Saturday, June 13, 2009

Ave Verum Corpus

Pope Benedict, in his book God is Near Us, draws out the connection between Christ’s death and the Eucharist, particularly in the second section entitled God’s Yes and His Love are Maintained Even in Death. Tomorrow we celebrate the Feast of Corpus Christi; reflection on the meaning of the Eucharist is in order.

Pope Benedict, recalling R. Bultmann’s proposition that Christ’s death may have been a failure, answers this with a rebuttal from scripture. Speaking from the heart of the Church’s Tradition, he holds fast to the fact that Christ’s death was Eucharistic in nature, a fact that can be ascertained by examining Christ’s words at the Last Supper. His Eucharistic prayer reveals the meaning of His death, the Paschal mystery that is the transformation of evil by the outpouring of Himself.

Before He ever institutes the Eucharist, He begins by offering a sign of what is to come. By the washing of the disciples’ feet, He places in bold relief what His Eucharistic prayer and death will accomplish: cleansing from sin by yielding to His love. Although we are dirty and unworthy, He condescends to us taking the form of a slave.

He then reclines with them at table and begins by saying, “This is my body…This is my blood,” whereby He further reveals the purpose of His death: the destruction of His flesh and the outpouring of His blood is the fulfillment of all of the Old Testament sacrifices. It is the perfect offering to the Father of a humble heart on our behalf. By saying also, “which is given for you…which is shed for you and for many,” He takes from Isaiah 53 thereby designating Himself as the Suffering Servant. In this, He fulfills the image of the exiled Israel by offering Himself in His suffering, but where Israel failed with regard to perfection, Jesus succeeded. As Israel was to represent all nations before the Father, Jesus represents all men. The pope writes: “He Himself is, so to speak, the pure representative, the one who does not stand on his own behalf, but stands before God on behalf of all.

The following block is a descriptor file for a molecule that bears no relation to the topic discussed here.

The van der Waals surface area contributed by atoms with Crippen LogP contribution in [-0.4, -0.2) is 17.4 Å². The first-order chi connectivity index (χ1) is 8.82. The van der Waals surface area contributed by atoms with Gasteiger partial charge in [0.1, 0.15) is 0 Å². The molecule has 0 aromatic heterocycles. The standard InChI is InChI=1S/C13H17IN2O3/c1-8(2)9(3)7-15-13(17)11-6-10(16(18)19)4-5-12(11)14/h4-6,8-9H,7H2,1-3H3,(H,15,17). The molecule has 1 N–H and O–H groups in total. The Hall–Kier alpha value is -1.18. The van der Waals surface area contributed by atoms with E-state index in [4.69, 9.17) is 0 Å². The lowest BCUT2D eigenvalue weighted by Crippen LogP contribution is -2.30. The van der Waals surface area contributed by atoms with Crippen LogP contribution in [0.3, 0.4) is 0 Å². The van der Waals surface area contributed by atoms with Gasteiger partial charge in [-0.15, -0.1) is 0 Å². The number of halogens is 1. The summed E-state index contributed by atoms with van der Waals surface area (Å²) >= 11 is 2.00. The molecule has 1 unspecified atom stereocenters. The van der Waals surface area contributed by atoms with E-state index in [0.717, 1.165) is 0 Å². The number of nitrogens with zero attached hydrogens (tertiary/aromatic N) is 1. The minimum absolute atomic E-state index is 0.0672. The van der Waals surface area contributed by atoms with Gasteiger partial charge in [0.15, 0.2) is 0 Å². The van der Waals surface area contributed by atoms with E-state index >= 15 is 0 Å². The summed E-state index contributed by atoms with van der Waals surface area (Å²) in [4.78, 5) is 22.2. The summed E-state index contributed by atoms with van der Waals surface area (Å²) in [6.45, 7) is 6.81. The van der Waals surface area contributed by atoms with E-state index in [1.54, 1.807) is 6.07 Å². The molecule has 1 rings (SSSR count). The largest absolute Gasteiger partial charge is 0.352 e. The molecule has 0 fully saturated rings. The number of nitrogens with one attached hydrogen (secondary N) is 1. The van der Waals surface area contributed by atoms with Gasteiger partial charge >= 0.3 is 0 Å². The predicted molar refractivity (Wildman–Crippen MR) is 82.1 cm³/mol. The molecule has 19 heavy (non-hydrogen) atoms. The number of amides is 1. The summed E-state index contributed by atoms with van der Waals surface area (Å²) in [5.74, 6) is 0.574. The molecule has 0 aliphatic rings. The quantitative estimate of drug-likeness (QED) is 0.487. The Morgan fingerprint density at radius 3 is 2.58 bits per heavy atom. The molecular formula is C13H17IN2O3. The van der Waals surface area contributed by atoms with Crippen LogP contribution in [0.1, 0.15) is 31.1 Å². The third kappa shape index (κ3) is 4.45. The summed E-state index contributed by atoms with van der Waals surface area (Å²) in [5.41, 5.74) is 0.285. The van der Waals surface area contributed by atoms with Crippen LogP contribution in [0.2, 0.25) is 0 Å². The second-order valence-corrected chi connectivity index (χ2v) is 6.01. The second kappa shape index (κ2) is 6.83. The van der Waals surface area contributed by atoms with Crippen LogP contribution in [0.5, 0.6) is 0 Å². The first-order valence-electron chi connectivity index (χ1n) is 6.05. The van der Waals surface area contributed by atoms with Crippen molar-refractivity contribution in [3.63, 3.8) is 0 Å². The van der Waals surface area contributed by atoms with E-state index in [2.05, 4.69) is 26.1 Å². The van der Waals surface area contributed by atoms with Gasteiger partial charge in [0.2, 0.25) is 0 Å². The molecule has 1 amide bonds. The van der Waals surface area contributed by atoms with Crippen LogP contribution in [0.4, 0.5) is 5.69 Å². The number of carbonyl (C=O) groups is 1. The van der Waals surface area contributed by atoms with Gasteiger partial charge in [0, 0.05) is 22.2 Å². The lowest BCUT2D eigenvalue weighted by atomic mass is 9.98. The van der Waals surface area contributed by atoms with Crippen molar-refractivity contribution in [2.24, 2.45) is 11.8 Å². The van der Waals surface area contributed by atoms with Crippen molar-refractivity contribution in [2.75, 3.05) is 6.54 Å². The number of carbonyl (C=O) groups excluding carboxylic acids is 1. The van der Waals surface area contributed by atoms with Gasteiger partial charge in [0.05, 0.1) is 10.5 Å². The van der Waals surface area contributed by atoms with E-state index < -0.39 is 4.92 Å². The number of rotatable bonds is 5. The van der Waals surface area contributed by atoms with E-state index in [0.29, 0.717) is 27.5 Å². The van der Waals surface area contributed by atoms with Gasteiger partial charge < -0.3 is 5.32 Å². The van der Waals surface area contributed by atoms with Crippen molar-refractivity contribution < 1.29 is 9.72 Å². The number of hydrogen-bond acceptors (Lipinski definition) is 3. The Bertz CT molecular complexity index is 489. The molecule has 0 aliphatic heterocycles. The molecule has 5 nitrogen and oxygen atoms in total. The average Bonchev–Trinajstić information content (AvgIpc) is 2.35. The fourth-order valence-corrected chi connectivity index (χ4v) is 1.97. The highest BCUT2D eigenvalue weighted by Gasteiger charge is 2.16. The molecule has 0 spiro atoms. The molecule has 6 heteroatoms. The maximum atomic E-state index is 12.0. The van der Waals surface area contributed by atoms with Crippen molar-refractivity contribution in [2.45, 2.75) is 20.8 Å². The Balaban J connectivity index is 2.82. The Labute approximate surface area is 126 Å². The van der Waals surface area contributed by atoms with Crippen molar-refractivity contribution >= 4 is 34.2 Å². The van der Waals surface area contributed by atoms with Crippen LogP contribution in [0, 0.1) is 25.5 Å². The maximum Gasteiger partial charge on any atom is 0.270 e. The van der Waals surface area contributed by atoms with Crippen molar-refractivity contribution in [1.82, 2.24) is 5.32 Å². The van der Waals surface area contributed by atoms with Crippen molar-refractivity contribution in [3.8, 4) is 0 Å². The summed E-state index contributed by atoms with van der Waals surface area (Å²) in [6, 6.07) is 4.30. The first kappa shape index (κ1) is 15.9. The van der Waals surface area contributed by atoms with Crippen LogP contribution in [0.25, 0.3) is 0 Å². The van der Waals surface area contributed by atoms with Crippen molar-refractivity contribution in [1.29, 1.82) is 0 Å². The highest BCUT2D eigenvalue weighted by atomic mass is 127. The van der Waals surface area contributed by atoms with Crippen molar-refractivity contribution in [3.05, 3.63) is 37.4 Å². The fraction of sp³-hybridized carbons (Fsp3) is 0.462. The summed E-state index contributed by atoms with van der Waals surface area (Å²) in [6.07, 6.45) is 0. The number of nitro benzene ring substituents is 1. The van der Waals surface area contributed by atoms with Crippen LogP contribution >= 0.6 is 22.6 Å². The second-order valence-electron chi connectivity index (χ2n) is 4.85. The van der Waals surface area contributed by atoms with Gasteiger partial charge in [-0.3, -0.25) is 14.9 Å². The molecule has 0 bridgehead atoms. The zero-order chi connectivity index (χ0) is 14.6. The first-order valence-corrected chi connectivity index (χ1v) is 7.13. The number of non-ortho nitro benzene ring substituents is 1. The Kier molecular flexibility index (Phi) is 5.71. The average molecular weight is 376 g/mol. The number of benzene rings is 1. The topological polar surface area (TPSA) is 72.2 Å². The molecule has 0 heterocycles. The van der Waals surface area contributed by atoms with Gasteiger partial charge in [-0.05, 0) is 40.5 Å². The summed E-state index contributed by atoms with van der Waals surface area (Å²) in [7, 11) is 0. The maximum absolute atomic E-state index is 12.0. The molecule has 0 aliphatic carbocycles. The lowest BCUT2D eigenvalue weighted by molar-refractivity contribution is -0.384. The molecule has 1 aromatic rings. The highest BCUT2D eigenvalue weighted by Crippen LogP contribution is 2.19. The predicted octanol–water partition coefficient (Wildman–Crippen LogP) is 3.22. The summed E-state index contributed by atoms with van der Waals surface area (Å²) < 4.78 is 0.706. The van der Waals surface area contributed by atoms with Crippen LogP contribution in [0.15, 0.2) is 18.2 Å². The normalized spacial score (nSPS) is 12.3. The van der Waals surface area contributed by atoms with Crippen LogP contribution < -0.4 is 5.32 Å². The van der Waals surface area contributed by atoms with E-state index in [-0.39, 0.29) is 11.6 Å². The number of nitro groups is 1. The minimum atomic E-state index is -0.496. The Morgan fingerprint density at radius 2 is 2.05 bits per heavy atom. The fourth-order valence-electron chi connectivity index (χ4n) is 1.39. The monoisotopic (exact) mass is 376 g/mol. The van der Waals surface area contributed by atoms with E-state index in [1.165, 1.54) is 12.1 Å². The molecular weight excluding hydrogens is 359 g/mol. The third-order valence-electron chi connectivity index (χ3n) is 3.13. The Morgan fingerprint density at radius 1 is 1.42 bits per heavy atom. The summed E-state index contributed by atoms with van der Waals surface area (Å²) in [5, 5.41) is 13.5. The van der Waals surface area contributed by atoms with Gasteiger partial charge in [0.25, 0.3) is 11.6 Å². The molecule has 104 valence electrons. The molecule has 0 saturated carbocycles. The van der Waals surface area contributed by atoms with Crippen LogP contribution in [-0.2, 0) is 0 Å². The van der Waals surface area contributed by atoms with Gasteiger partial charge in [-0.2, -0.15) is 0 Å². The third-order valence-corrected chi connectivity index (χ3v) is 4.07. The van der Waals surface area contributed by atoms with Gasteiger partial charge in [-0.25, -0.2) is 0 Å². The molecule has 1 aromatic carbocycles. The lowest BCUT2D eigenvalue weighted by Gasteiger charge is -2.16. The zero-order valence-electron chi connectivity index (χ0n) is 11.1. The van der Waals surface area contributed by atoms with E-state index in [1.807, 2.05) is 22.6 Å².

Jesus continued: “This is the new covenant in my blood.” This constitutes the fulfillment of the New Covenant prophecy of Jeremiah 31:31. His blood, therefore, seals the New Covenant perfectly and eternally, and because this New Covenant was established for all men, the Eucharist, then, is the Father’s response to the yearnings of all religions. Christ Himself is the answer to all.

Such an answer has implications on the lives of all of us who have entered into Him. Our suffering, in union with Him, takes on a Eucharistic character. It becomes adoration and affirmation. Our bodies become His and this most substantially through reception of the Eucharist.

By examining the Eucharistic words of Christ, we can recognize that His death was not a failure, but was the means by which the greatest act of transformation tool place: in Him, death becomes life, adoration, affirmation, cleansing from sin, fulfillment of old covenants and establishment of new not for a select few but for all.


Nicholas Jagneaux said...

Mr. Reed,

You have a very good blog. Your posts are intelligent and well-written.

I hope that you don't mind, but I will have to start linking to you; especially since you're a Louisiana Catholic blogger, too.

May God bless your work.

Nicholas Jagneaux
Ville Platte Catholic Youth Group

P.S. - If you're not familiar with the Opionated Catholic blog, it's a blog from North Louisiana that highlights all the Catholic bloggers in the state. James, who runs the blog, even does a Daily Round-Up, linking to all the posts that we make.

Joseph Reed said...

Mr. Jagneaux,

I'm happy to tell you that I grew up in Ville Platte and graduated from Sacred Heart. I know you're very involved there, so I thank you for all of your efforts.